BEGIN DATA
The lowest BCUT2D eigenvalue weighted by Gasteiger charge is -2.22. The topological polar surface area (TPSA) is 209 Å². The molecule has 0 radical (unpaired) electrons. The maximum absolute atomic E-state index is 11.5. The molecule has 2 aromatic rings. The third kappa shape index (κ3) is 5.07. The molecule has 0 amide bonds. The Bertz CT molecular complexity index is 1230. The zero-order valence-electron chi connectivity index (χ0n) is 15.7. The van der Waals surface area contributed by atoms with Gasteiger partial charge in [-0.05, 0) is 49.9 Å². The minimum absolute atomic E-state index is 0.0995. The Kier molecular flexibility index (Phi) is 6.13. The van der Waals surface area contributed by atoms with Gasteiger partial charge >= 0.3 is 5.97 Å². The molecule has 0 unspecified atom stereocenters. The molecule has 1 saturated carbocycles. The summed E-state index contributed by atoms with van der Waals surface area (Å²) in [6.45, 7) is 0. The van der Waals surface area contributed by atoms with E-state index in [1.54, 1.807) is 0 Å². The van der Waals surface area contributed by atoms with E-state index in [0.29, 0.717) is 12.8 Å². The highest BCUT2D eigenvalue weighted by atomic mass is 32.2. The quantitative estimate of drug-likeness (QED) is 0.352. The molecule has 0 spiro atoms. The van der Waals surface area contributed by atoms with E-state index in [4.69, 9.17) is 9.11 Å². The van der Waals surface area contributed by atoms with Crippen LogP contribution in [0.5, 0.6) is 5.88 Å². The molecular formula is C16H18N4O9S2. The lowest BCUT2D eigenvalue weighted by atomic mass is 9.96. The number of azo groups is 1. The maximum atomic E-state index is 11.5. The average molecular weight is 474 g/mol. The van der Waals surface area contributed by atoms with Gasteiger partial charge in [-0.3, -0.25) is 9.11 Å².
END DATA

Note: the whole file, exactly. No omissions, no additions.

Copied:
The lowest BCUT2D eigenvalue weighted by Gasteiger charge is -2.22. The topological polar surface area (TPSA) is 209 Å². The molecule has 0 radical (unpaired) electrons. The maximum absolute atomic E-state index is 11.5. The molecule has 2 aromatic rings. The third kappa shape index (κ3) is 5.07. The molecule has 0 amide bonds. The Bertz CT molecular complexity index is 1230. The zero-order valence-electron chi connectivity index (χ0n) is 15.7. The van der Waals surface area contributed by atoms with Gasteiger partial charge in [-0.05, 0) is 49.9 Å². The minimum absolute atomic E-state index is 0.0995. The Kier molecular flexibility index (Phi) is 6.13. The van der Waals surface area contributed by atoms with Gasteiger partial charge >= 0.3 is 5.97 Å². The molecule has 0 unspecified atom stereocenters. The molecule has 1 saturated carbocycles. The summed E-state index contributed by atoms with van der Waals surface area (Å²) in [6.45, 7) is 0. The van der Waals surface area contributed by atoms with E-state index in [1.54, 1.807) is 0 Å². The van der Waals surface area contributed by atoms with E-state index in [0.29, 0.717) is 12.8 Å². The highest BCUT2D eigenvalue weighted by atomic mass is 32.2. The quantitative estimate of drug-likeness (QED) is 0.352. The molecule has 0 spiro atoms. The van der Waals surface area contributed by atoms with E-state index in [4.69, 9.17) is 9.11 Å². The van der Waals surface area contributed by atoms with Crippen LogP contribution in [0.5, 0.6) is 5.88 Å². The molecular formula is C16H18N4O9S2. The lowest BCUT2D eigenvalue weighted by atomic mass is 9.96. The number of azo groups is 1. The maximum atomic E-state index is 11.5. The average molecular weight is 474 g/mol. The van der Waals surface area contributed by atoms with Gasteiger partial charge in [-0.3, -0.25) is 9.11 Å².